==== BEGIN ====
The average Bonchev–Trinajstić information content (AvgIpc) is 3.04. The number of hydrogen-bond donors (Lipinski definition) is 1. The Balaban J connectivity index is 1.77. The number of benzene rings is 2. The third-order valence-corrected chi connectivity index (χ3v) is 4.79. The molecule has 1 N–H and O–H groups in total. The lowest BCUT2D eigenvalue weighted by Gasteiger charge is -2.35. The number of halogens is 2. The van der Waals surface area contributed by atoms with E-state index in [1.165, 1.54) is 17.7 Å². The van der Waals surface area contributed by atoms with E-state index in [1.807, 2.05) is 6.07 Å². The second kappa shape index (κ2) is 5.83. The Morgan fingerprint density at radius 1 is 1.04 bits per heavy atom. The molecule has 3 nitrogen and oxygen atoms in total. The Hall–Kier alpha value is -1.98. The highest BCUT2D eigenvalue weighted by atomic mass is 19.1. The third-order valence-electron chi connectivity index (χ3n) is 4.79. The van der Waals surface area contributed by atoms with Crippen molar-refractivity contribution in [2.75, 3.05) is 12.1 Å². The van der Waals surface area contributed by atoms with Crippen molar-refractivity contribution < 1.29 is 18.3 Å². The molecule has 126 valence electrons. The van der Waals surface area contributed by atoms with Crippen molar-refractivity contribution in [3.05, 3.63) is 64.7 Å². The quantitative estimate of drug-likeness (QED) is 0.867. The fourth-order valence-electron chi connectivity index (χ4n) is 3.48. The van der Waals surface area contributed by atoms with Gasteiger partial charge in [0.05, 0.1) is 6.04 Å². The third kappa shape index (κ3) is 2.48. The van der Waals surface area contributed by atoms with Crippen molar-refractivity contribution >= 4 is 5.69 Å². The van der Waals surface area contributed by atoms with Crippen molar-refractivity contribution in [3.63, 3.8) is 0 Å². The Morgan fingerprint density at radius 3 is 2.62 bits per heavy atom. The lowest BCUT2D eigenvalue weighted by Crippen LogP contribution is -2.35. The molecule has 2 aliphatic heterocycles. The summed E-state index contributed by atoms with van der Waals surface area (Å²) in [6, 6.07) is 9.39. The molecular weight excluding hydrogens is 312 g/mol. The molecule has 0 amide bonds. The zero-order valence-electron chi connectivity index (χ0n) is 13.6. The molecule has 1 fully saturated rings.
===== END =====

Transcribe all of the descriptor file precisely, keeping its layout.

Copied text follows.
The average Bonchev–Trinajstić information content (AvgIpc) is 3.04. The number of hydrogen-bond donors (Lipinski definition) is 1. The Balaban J connectivity index is 1.77. The number of benzene rings is 2. The third-order valence-corrected chi connectivity index (χ3v) is 4.79. The molecule has 1 N–H and O–H groups in total. The lowest BCUT2D eigenvalue weighted by Gasteiger charge is -2.35. The number of halogens is 2. The van der Waals surface area contributed by atoms with E-state index in [1.165, 1.54) is 17.7 Å². The van der Waals surface area contributed by atoms with E-state index in [1.807, 2.05) is 6.07 Å². The second kappa shape index (κ2) is 5.83. The Morgan fingerprint density at radius 1 is 1.04 bits per heavy atom. The molecule has 3 nitrogen and oxygen atoms in total. The Hall–Kier alpha value is -1.98. The highest BCUT2D eigenvalue weighted by atomic mass is 19.1. The third-order valence-electron chi connectivity index (χ3n) is 4.79. The van der Waals surface area contributed by atoms with Crippen molar-refractivity contribution in [2.75, 3.05) is 12.1 Å². The van der Waals surface area contributed by atoms with Crippen molar-refractivity contribution < 1.29 is 18.3 Å². The molecule has 126 valence electrons. The van der Waals surface area contributed by atoms with Crippen molar-refractivity contribution in [3.05, 3.63) is 64.7 Å². The quantitative estimate of drug-likeness (QED) is 0.867. The fourth-order valence-electron chi connectivity index (χ4n) is 3.48. The van der Waals surface area contributed by atoms with Gasteiger partial charge in [0.05, 0.1) is 6.04 Å². The third kappa shape index (κ3) is 2.48. The van der Waals surface area contributed by atoms with Crippen molar-refractivity contribution >= 4 is 5.69 Å². The van der Waals surface area contributed by atoms with Crippen molar-refractivity contribution in [3.63, 3.8) is 0 Å². The Morgan fingerprint density at radius 3 is 2.62 bits per heavy atom. The lowest BCUT2D eigenvalue weighted by Crippen LogP contribution is -2.35. The molecule has 2 aliphatic heterocycles. The summed E-state index contributed by atoms with van der Waals surface area (Å²) in [6, 6.07) is 9.39. The molecular weight excluding hydrogens is 312 g/mol. The molecule has 0 amide bonds. The zero-order valence-electron chi connectivity index (χ0n) is 13.6. The molecule has 1 fully saturated rings.